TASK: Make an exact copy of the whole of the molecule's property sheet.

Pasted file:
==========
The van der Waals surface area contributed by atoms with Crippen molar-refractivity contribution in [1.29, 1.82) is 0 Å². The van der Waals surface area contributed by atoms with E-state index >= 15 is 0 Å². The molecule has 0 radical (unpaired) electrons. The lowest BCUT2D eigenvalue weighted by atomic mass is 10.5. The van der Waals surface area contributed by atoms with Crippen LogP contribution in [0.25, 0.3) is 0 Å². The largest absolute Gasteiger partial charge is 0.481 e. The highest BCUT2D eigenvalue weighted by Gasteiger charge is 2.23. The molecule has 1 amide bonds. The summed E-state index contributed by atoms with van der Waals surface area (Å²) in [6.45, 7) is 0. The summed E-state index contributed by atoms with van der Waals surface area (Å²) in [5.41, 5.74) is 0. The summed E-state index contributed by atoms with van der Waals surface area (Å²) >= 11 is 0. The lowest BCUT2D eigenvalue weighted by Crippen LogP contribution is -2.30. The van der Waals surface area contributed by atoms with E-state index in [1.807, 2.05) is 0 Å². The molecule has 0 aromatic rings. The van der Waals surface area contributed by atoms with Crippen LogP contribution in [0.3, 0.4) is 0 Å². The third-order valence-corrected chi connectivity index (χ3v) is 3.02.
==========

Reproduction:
The van der Waals surface area contributed by atoms with Crippen molar-refractivity contribution in [1.29, 1.82) is 0 Å². The van der Waals surface area contributed by atoms with E-state index >= 15 is 0 Å². The molecule has 0 radical (unpaired) electrons. The lowest BCUT2D eigenvalue weighted by atomic mass is 10.5. The van der Waals surface area contributed by atoms with Crippen LogP contribution in [0.25, 0.3) is 0 Å². The largest absolute Gasteiger partial charge is 0.481 e. The highest BCUT2D eigenvalue weighted by Gasteiger charge is 2.23. The molecule has 1 amide bonds. The summed E-state index contributed by atoms with van der Waals surface area (Å²) in [6.45, 7) is 0. The summed E-state index contributed by atoms with van der Waals surface area (Å²) in [5.41, 5.74) is 0. The summed E-state index contributed by atoms with van der Waals surface area (Å²) >= 11 is 0. The lowest BCUT2D eigenvalue weighted by Crippen LogP contribution is -2.30. The van der Waals surface area contributed by atoms with E-state index in [1.807, 2.05) is 0 Å². The molecule has 0 aromatic rings. The van der Waals surface area contributed by atoms with Crippen LogP contribution in [0.3, 0.4) is 0 Å². The third-order valence-corrected chi connectivity index (χ3v) is 3.02.